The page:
Dr. Elise Gibbs is a licensed psychologist who provides cognitive behavioral therapy for individuals with eating, mood, and anxiety disorders. She received her doctorate in Clinical Psychology from the PGSP-Stanford Psy.D. Consortium and her BA with Honors and Distinction in Psychology from Stanford University. She completed her clinical internship at the Vanderbilt University Medical Center - VA Internship Consortium and her postdoctoral fellowship at Stanford University’s School of Medicine.
Clinical Assistant Professor, Psychiatry and Behavioral Sciences
Fellowship: Stanford University Psychology Postdoctoral Fellowship (2018) CA
Internship: Vanderbilt University Office of the Registrar (2017) TN
PhD Training: PGSP-Stanford PsyD Consortium (2017) CA
Parenting after Weight Loss Surgery: A Conceptual Model and Two Case Reports.
The ways families approach eating, shape, and weight can result in stress for individual family members and challenge the overall functioning of the family. This is further complicated among families with a parent who has history of obesity or undergone weight loss surgery (WLS). Although WLS can positively impact other family members, it can also exacerbate conflicts regarding feeding and weight. Such conflicts can involve uncertainty regarding the extent to which the entire family should make the dietary changes recommended for the post-WLS parent. Conflict might also center on the appropriate level of concern regarding the children's risk of developing (or maintaining) obesity. This paper uses two case examples to describe the application of a specialized, time-limited intervention: Parent-Based Prevention following Bariatric Surgery (PBP-B). The program was developed to address the unique challenges and concerns that arise after, or are exacerbated by, WLS. Each detailed case example illustrates a common child-feeding challenge and the employment of key PBP-B strategies throughout the course of treatment. In the first case, the parent who had undergone WLS believed the family's current eating behaviors were the same as those that had led to her own overeating, obesity, and co-occurring psychiatric symptoms, while her husband disagreed. In the second case, both parents were concerned about their son's weight, yet due to their prior eating histories, they felt unable to construct boundaries around the feeding experience. Both cases follow families through the entire intervention and illustrate key points and challenges. These cases underscore the need for novel treatment modalities to support families following parental WLS.
View details for DOI 10.1111/famp.12518
View details for PubMedID 31826298
The offspring of parents undergoing a weight loss surgery: asystematicreview.
Surgery for obesity and related diseases : official journal of the American Society for Bariatric Surgery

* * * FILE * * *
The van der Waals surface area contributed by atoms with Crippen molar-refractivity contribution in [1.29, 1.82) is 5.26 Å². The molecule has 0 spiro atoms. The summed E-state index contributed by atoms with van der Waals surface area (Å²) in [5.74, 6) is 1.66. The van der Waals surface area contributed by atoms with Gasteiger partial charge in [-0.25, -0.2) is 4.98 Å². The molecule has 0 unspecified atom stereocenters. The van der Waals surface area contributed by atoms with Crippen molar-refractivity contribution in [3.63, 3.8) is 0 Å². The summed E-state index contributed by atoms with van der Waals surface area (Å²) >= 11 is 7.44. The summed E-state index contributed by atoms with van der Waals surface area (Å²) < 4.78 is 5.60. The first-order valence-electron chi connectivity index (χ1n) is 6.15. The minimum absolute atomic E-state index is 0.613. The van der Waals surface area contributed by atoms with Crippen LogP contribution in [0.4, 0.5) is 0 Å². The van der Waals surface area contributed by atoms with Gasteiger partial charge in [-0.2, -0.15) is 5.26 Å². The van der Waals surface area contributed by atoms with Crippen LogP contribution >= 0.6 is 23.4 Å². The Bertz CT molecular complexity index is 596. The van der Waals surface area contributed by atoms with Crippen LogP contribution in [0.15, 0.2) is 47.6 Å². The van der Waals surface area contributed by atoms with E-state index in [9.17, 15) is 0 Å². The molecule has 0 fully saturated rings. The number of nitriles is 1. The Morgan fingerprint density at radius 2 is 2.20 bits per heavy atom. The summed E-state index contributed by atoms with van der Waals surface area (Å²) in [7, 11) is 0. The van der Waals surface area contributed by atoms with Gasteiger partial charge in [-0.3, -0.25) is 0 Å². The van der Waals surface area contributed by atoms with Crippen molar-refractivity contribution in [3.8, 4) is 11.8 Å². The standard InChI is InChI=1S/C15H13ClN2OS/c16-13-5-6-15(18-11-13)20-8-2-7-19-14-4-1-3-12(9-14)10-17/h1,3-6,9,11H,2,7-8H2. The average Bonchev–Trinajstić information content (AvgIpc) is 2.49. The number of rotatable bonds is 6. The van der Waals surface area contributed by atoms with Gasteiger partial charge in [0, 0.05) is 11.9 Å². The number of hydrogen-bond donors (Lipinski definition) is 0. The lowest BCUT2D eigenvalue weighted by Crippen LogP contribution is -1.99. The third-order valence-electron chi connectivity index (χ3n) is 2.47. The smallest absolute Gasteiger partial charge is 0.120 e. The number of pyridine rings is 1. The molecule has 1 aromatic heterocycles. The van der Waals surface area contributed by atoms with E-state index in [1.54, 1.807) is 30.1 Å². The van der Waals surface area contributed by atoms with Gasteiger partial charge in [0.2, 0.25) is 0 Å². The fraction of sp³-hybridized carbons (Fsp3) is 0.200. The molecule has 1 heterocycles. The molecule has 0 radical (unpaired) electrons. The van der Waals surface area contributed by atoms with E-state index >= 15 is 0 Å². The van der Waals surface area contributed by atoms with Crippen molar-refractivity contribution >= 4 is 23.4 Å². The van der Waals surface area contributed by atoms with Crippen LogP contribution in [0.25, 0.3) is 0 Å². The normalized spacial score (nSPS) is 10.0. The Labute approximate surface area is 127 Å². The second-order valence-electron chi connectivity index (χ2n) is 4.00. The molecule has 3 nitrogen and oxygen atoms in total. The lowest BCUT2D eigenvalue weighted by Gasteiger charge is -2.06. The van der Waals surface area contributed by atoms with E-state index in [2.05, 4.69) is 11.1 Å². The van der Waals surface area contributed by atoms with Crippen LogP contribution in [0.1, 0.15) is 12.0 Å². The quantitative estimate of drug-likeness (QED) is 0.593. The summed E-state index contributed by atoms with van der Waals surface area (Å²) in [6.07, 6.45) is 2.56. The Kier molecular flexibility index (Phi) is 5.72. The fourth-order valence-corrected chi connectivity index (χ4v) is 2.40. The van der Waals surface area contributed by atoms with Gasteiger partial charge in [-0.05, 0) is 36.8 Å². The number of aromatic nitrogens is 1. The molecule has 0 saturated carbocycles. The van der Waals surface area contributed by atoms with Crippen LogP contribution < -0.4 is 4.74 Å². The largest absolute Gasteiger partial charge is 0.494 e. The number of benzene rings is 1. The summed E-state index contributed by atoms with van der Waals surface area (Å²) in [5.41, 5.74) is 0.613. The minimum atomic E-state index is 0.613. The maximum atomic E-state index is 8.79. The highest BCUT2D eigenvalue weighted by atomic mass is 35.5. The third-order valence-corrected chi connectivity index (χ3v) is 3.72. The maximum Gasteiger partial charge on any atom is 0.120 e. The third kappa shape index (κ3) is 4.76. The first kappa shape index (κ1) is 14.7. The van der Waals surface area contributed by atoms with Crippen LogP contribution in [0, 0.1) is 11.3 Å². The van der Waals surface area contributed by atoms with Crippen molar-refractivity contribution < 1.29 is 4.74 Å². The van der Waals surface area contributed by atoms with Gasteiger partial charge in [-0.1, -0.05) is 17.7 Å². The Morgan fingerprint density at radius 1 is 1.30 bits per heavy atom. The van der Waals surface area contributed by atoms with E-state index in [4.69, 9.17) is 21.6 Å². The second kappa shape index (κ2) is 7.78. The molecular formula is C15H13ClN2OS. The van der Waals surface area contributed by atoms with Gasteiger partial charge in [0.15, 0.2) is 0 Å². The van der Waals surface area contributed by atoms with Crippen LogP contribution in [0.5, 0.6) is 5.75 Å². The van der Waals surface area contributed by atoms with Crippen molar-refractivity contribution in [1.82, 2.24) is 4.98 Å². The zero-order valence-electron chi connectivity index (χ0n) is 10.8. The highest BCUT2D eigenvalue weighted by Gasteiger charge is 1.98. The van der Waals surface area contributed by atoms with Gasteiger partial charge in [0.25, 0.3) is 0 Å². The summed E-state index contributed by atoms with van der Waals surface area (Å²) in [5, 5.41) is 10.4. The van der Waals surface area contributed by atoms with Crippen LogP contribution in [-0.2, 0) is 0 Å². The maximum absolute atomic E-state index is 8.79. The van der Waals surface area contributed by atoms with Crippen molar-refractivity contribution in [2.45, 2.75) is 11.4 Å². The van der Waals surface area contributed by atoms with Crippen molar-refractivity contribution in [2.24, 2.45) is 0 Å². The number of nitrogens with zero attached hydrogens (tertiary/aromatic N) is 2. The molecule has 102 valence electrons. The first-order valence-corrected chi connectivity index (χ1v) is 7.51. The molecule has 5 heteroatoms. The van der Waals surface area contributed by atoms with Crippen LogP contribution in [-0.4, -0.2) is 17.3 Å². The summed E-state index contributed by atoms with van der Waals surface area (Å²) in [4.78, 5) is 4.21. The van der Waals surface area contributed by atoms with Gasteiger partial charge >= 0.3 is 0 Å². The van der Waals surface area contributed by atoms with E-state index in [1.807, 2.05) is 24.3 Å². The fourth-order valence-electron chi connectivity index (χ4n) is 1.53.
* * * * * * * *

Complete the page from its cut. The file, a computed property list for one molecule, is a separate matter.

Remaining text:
The offspring of parents with obesity are at an increased risk of developing this condition themselves because of genetic and environmental factors. One subgroup that may be at particularly high risk of developing obesity is the offspring of parents who have undergone weight loss surgery (PWLS). To date, little research has focused on these offspring or their parents. This systematic review addresses this gap by integrating available literature and assessing the quality of the evidence. To be included, studies were required to have researched characteristics of the offspring of PWLS or parental feeding practices within this population. After review, 12 studies met inclusion criteria. Findings include evidence for heightened risk of obesity among children of PWLS. However, research suggests these children may experience positive, although time-limited, health outcomes after their parents' surgeries. Quality of the evidence was rated as low, primarily because of the lack of randomized controlled studies and information regarding available interventions specifically targeting this vulnerable population. This review underscores the need for research to improve understanding of PWLSfamilies to better support them and capitalize on postbariatric surgery benefits.
View details for DOI 10.1016/j.soard.2020.02.006
View details for PubMedID 32334972
Parent-based prevention after parental weight loss surgery: a pilot case-series trial.
Surgery for obesity and related diseases : official journal of the American Society for Bariatric Surgery
Overeating and obesity are elevated in children of parents who have undergone weight loss surgery. Parents who have undergone weight loss surgery often report their personal history of obesity interferes with their knowledge, skills, and self-efficacy in developing their children's healthy habits, thus reducing the likelihood of addressing obesogenic environmental factors.This study examines whether a 6-session parent-based prevention after bariatric surgery online intervention is feasible and acceptable for parents. The study also explores the program's signal of efficacy in improving short-term outcomes related to decreased long-term risks for obesity by examining short-term impact on targeted parental cognitions, feeding practices, and child eating behaviors and physical activity habits.University Hospital, United States.Parents were recruited using flyers, clinician referrals, and social media. Measures assessed parental feeding practices, children's eating behaviors, daily hours of screen time, and outdoor play.Ten families enrolled and 7 completed the study. Parents found the intervention relevant and suitable for addressing their parenting concerns. Parental feeding behaviors, such as restriction and pressure to eat, reduced while tracking of sweets and high-fat snacks increased. Children reduced both emotional overeating and undereating. Children's daily hours of screen time reduced as well as their outdoor play time.Parent-based prevention after bariatric surgery aimed at helping parents who have undergone weight loss surgery engineer healthier family lifestyles is feasible, acceptable, and associated with reduced obesogenic risk factors.